Equating brand development within a certain segment with a love relationship, Barker said that brands that target the Hispanic community should ask: “what is your current relationship? What stage of development are you in?
Measure four critical ingredients: well-regarded, cognizance, competitive uniqueness, true meaning.
“What drives two thirds of brand values in the Hispanic community is competitive uniqueness and meaning” Brands that are perceived as competitively unique and who have a strong meaning within a community have a strong change of developing future bonds with that segment.
“Average emotional connection needs to be 2.3 times stronger for Hispanics than in the anglo-marketplace,” he said. In segment audiences on their stage of development, brands should ask: “what is the primary lever of dating that leads to love? Should pricing power be the same for Hispanic market as Anglo market? Nothing will ever replace a real time dialogue. You can have a real time dialogue with consumers, with Hispanics, with analytics on a real time basis.”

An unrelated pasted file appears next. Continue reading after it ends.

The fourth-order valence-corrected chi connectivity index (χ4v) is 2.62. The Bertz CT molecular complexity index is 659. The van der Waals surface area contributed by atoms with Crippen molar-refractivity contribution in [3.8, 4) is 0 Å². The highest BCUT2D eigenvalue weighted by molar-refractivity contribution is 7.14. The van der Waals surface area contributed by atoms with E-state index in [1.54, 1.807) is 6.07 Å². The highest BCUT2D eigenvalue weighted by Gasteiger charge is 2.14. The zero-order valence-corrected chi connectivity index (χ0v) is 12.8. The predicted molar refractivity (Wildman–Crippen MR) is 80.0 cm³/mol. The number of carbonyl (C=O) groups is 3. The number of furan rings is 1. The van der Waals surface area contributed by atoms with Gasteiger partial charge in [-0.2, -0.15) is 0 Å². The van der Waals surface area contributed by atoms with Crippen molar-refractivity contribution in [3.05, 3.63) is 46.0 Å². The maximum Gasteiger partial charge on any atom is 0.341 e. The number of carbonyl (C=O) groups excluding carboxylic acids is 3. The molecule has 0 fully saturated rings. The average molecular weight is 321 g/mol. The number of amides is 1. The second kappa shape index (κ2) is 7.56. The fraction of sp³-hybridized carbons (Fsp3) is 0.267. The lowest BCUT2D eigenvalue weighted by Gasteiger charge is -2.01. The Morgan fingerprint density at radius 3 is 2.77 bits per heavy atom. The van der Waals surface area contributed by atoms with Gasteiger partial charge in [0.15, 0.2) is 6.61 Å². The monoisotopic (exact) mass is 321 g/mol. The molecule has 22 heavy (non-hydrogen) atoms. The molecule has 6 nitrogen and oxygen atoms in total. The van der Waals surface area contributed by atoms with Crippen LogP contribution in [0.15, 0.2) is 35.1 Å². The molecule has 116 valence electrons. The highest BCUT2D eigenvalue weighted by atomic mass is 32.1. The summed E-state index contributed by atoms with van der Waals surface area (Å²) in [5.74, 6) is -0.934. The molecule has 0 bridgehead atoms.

Strategies to reach the Hispanic Market
Regarding specific strategies for reaching the Hispanic market, each presenter’s approach varied according to brand.
Alejandra Barron, Senior Manager of Multi-Cultural Marketing at The Home Depot said “we look at different competitive mix by region markets and seasonality. We have dual targets: consumers and professionals, and the seasonality of their business.” Having a one-on-one relationship (through the use of tools like surveys) with customers was Home Depot’s strategy for understanding their customer base.